While methods for characterizing microorganisms have improved significantly in recent years, there has been little application to the study of bioaerosols. This is particularly the case in the wastewater treatment industry, where workers can be exposed to a veritable cocktail of airborne pathogens. Researchers wanted to fill this gap.
Sewage in treatment plants releases a variety of pathogens—bacteria, viruses, protozoa—into the air. However, little is known about the exact composition of these bioaerosols. An IRSST-funded team, led by Caroline Duchaine of the Quebec Heart and Lung Institute Research Centre, tackled the problem.
They combed through 10 sewage treatment plants, including two outside Québec, to document the various bioaerosols. Using state-of-the-art molecular techniques, they were able to obtain an accurate picture of the air quality in these facilities.
To monitor air contamination, industrial hygienists usually measure the total culturable bacteria in a given environment. However, these measurements do not tell the whole story, as the researchers discovered.
Generally, the air content reflects what is in the sewage. Many fecal coliforms are found there, including Gram-negative bacteria, which have the capacity to produce endotoxins. Endotoxins can cause respiratory and gastroenteric health problems.
“We realized that even when the quantity of culturable bacteria was below the recommended exposure limit, the level of endotoxins could exceed the limit," notes Ms. Duchaine. This can have a direct impact on the workers. "If an employee decides not to wear a respirator because the bacteria are below the limit value, that person is still exposed to a level of endotoxins higher than the international recommendation," warns Marc Veillette, one of the researchers on the team.
The workers’ personal bacteria levels were also measured. About 15 of them wore personal samplers for two weeks to confirm data previously collected from sampling stations. The researchers also wanted to see if their exposure varied with the seasons.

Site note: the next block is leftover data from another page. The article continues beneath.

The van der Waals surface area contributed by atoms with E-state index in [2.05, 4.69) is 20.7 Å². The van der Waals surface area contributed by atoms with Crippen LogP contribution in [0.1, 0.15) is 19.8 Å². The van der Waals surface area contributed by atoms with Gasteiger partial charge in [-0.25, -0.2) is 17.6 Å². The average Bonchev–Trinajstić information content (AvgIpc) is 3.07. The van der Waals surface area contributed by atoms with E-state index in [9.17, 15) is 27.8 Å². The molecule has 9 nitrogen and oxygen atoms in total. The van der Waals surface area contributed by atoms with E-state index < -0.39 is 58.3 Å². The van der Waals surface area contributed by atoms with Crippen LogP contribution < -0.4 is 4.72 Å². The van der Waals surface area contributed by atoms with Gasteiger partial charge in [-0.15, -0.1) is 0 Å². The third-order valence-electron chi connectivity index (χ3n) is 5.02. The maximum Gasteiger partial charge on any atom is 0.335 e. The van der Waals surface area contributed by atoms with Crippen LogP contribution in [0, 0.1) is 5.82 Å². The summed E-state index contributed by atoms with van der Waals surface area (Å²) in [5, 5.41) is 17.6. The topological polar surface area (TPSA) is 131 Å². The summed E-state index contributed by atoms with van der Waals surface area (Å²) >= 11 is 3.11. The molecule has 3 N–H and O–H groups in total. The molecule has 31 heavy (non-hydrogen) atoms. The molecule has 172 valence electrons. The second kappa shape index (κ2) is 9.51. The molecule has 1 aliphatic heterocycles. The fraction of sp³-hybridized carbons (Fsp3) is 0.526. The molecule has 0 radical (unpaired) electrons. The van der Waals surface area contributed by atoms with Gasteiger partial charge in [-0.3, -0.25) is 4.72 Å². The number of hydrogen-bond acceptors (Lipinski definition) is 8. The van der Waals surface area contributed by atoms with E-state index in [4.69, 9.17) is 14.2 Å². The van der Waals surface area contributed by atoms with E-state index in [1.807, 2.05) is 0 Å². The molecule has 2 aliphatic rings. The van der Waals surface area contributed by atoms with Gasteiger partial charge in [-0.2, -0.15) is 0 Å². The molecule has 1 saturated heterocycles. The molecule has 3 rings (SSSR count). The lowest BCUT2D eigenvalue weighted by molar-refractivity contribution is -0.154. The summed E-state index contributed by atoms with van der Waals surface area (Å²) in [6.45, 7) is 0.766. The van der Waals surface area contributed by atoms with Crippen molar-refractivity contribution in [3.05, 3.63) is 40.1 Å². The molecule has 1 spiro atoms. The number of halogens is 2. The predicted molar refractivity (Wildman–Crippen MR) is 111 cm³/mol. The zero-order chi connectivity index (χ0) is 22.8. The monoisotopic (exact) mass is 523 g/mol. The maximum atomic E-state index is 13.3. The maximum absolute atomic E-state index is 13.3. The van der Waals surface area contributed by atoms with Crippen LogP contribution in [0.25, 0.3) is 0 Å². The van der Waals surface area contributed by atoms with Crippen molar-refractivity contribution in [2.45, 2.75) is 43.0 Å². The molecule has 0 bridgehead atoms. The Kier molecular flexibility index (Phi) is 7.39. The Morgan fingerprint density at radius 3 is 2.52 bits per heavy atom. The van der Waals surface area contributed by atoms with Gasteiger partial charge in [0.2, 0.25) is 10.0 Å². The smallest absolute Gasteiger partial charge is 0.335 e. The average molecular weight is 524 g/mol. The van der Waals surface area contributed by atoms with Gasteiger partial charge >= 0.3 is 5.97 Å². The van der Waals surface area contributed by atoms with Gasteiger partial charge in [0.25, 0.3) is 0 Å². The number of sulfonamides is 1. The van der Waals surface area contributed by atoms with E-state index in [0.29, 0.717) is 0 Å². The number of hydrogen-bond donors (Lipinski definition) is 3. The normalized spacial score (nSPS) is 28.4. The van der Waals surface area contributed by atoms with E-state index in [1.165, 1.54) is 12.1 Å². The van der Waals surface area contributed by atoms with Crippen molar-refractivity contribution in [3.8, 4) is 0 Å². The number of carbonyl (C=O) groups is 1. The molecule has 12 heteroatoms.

With Québec's harsh winters, wastewater treatment has to be done indoors. However, there have been very few studies on the effect of seasons on worker exposure. In confined spaces, air quality is generally better in summer than in winter because there is more ventilation. But sewage treatment plants seem to be an exception to the rule.
“We found the bioaerosol levels were higher in summer than in winter. Because the sewage is warmer, there are more bacteria and they reproduce more quickly," Ms. Duchaine explains.
The results of the worker samples are consistent with the data from sampling stations. During the summer, the estimated exposure of three workers even exceeded the recommended limit.
Nevertheless, says Mr. Veillette, “These are very well ventilated environments. The hourly air change rate meets the standards, but because the sewage is more contaminated, the ventilation can’t keep up with the increase in biomass."
Workers may also be exposed to pathogenic viruses, including influenza during flu season. However, the researchers were looking for a virus that is always present, as this can be a good indicator of total viral exposure in a workplace.
Through molecular techniques, a virus exposure biomarker was selected: the adenovirus. "This virus acts as a bellwether, signaling the presence of viruses in the air. If a plant implements strategies to improve air quality, we can know right away if they’re effective by measuring only the presence of adenovirus, rather than all viruses," explains Ms. Duchaine.
Sick More Often?
The researchers took advantage of being in the treatment plants to verify a piece of information frequently reported: that the people who work there complain of being sick more often than the general population. About 20 of these workers were monitored for a year and their results were compared with those of a control group.
They were found to have more frequent gastrointestinal symptoms, particularly nausea, intestinal upset, abdominal pain and heartburn. In terms of respiratory symptoms, only earaches and expectoration were more common in the plant workers than in the control group.
These initial results put a bug in the ear of the research team, who plan to continue their epidemiological monitoring in order to provide a more complete picture of the health of these workers and the risks associated with working in a sewage treatment plant.